On the other hand, it is evident the potential advantages that this technology may offer, starting with, obviously, the cure to genetic disorders (there are some 6,000 known today). Once perfected (i.e. becoming more accurate and predictable) could also be used to improve a living being (this is something that occurs in Nature over million of years of selection process and that science can make possible in e few weeks…). We have already seen this technology applied to create bacteria with specific characteristics (like the capability to adsorb heavy metals to clean up a polluted area). Here again we are faced with a Pandora’s box: once we open the lid of genetic modifications the possibilities are huge but are we sure we want to explore them (and who is going to decide what is right or wrong)?

The CRISPR-Cas9 was practical tool the first technology for genetic modification but in the last ten years several others have been found, each one having specific characteristics that would make it useful in a given application. Also, scientists have discovered a way to apply the genetic modification to the RNA, rather than the DNA. This is somehow better since the modifications will not propagate to the offsprings, therefore limiting the concerns (although not completely clearing them). A person with a genetic disorder may be cured through RNA modification but that will require continuous intervention since the new cells (and we keep changing our cells) will be affected by the disorder since their DNA will not have been changed. Additionally, the baby born from that person will have a chance of inheriting the disorder. Hence in case of genetic disorders a DNA modification is the way to go. In case of “augmentation” using the RNA path would probably be better.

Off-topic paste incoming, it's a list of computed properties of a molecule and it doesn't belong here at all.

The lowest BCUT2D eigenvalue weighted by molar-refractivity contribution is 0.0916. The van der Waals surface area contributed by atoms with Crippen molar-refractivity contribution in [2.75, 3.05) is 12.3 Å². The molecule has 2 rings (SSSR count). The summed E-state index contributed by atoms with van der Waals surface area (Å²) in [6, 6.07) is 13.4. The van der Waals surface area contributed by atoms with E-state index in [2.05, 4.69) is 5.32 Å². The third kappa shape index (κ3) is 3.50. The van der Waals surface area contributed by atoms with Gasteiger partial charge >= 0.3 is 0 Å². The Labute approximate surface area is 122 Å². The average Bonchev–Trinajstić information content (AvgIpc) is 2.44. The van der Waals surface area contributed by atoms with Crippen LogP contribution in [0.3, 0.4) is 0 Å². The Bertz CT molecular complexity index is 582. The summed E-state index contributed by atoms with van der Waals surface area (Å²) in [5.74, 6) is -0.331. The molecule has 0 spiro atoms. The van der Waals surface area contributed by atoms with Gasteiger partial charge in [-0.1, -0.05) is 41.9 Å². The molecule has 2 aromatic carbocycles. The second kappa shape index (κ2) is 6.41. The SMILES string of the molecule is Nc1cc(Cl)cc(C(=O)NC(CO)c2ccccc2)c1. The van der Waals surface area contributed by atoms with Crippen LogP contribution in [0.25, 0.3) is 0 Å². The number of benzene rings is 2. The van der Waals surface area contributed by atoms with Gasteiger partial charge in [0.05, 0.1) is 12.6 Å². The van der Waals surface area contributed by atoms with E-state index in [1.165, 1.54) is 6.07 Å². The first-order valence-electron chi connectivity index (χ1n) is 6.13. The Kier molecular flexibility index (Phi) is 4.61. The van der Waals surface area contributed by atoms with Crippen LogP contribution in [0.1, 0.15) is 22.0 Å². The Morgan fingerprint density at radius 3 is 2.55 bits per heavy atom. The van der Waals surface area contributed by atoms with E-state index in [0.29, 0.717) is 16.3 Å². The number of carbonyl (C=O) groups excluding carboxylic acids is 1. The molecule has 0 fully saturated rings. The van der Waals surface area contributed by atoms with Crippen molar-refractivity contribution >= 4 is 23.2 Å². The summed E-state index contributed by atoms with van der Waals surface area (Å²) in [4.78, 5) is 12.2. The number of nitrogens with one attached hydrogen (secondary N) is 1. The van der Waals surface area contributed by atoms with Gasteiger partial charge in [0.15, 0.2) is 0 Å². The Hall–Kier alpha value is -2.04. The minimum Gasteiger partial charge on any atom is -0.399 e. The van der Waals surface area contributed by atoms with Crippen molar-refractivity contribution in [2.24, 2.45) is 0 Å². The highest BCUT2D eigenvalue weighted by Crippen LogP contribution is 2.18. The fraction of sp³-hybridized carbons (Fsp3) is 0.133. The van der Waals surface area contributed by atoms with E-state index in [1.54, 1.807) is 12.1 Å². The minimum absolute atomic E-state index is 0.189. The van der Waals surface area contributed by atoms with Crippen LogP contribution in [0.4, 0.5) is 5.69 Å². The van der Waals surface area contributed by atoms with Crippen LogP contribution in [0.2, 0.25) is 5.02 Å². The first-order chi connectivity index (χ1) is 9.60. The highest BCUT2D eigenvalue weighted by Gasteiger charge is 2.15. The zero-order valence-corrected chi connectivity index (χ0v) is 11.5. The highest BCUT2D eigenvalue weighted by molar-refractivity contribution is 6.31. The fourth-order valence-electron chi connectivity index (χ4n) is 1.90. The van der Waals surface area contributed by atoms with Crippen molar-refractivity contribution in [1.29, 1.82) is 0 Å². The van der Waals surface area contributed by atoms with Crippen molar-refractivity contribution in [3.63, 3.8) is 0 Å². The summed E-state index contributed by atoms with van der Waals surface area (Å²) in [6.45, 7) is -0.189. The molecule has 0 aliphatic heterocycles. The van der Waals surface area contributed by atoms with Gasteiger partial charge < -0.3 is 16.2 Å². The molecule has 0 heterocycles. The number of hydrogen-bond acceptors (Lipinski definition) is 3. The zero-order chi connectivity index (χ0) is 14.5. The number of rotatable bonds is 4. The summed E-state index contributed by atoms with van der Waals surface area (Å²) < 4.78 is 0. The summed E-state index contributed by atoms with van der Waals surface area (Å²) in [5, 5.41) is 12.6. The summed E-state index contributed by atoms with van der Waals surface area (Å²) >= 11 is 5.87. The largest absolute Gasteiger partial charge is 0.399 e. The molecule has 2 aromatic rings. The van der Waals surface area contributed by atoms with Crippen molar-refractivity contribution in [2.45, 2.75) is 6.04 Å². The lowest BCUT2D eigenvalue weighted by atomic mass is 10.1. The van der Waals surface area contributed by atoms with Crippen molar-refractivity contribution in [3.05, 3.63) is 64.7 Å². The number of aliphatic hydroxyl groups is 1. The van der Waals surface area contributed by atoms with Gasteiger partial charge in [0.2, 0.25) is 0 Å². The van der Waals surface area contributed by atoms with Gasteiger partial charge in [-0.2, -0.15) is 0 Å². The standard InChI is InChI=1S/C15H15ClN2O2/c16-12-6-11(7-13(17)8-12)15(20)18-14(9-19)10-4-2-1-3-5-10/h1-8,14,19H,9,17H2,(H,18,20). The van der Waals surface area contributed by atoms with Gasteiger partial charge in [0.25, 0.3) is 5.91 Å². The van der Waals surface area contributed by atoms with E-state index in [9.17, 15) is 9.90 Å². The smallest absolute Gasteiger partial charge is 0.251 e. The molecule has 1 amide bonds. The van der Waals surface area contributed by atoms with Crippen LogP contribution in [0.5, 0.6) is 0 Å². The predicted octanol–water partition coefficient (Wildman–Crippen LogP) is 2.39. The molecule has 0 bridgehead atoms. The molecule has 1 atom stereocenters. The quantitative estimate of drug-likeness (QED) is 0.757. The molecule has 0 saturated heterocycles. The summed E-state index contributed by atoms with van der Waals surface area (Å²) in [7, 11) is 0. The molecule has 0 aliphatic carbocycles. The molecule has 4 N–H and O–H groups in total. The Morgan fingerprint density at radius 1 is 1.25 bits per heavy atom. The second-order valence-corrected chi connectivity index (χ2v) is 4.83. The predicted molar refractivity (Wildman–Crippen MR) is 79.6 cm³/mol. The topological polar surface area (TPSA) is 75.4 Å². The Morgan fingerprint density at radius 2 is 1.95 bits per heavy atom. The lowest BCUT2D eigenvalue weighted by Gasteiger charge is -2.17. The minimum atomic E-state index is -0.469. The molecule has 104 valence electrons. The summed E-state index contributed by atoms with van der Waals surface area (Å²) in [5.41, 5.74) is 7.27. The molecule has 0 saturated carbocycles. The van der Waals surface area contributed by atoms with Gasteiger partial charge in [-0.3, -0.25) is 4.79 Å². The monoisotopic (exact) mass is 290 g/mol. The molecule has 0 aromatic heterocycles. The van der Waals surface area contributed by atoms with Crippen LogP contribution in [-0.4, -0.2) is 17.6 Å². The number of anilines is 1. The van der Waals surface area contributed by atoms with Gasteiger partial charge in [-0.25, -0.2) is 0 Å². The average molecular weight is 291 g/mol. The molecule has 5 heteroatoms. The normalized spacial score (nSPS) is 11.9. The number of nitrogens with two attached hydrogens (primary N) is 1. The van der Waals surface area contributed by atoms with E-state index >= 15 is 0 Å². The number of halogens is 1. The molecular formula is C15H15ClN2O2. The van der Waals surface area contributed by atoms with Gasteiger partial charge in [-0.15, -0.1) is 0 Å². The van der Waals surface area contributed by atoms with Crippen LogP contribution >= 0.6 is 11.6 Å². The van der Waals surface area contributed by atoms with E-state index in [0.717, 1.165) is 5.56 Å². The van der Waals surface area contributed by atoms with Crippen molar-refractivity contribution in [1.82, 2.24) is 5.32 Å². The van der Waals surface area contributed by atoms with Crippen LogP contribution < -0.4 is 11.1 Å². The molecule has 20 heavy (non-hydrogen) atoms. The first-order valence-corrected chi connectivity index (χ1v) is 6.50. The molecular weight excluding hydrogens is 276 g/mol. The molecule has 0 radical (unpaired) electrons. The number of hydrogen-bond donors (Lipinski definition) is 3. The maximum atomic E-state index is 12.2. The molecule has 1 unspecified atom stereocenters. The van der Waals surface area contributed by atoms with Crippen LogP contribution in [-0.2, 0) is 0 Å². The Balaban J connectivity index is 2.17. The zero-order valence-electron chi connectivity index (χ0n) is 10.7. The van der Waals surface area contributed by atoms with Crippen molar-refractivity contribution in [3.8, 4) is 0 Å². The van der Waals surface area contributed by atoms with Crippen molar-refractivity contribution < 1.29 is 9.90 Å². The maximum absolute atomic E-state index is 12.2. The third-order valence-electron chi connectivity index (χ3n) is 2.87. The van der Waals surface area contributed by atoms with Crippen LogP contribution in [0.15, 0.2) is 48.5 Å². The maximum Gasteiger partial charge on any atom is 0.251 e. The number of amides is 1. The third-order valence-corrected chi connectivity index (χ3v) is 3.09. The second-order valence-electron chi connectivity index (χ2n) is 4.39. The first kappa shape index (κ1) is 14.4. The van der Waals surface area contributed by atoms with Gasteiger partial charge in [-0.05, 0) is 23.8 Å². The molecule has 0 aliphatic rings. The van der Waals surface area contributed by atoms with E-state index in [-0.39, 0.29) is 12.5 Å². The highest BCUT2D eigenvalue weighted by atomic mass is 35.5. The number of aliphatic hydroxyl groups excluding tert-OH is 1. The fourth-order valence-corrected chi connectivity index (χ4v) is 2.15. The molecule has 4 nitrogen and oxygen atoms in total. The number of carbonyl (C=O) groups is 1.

A smartphone-based COVID-19 test developed at Tulane University’s School of Medicine uses CRISPR to detect coronavirus RNA in a saliva sample within 15 minutes. Image credit: Bo Ning et al

CRISPR can also be used as a sensor and a team of researchers at the Gladstone Institute of Virology have developed a test, that is awaiting for FDA approval, that uses it to detect with high precision the presence of the Covid-19 virus. Interestingly, the test has been designed as do-it-yourself so that people can run it at home, by picking up some saliva from their mouth. Interestingly, as shown in the figure, part of the processing takes place in a microfluidic chip connected to a smartphone, in charge of the heavy computation and display of result.

This Megatrend is foreseen that progress will continue at a fast pace throughout this decade and will result in cure for hundreds of genetic diseases by the end of this decade.

About Roberto Saracco

Roberto Saracco fell in love with technology and its implications long time ago. His background is in math and computer science. Until April 2017 he led the EIT Digital Italian Node and then was head of the Industrial Doctoral School of EIT Digital up to September 2018. Previously, up to December 2011 he was the Director of the Telecom Italia Future Centre in Venice, looking at the interplay of technology evolution, economics and society. At the turn of the century he led a World Bank-Infodev project to stimulate entrepreneurship in Latin America. He is a senior member of IEEE where he leads the Industry Advisory Board within the Future Directions Committee and co-chairs the Digital Reality Initiative. He teaches a Master course on Technology Forecasting and Market impact at the University of Trento. He has published over 100 papers in journals and magazines and 14 books.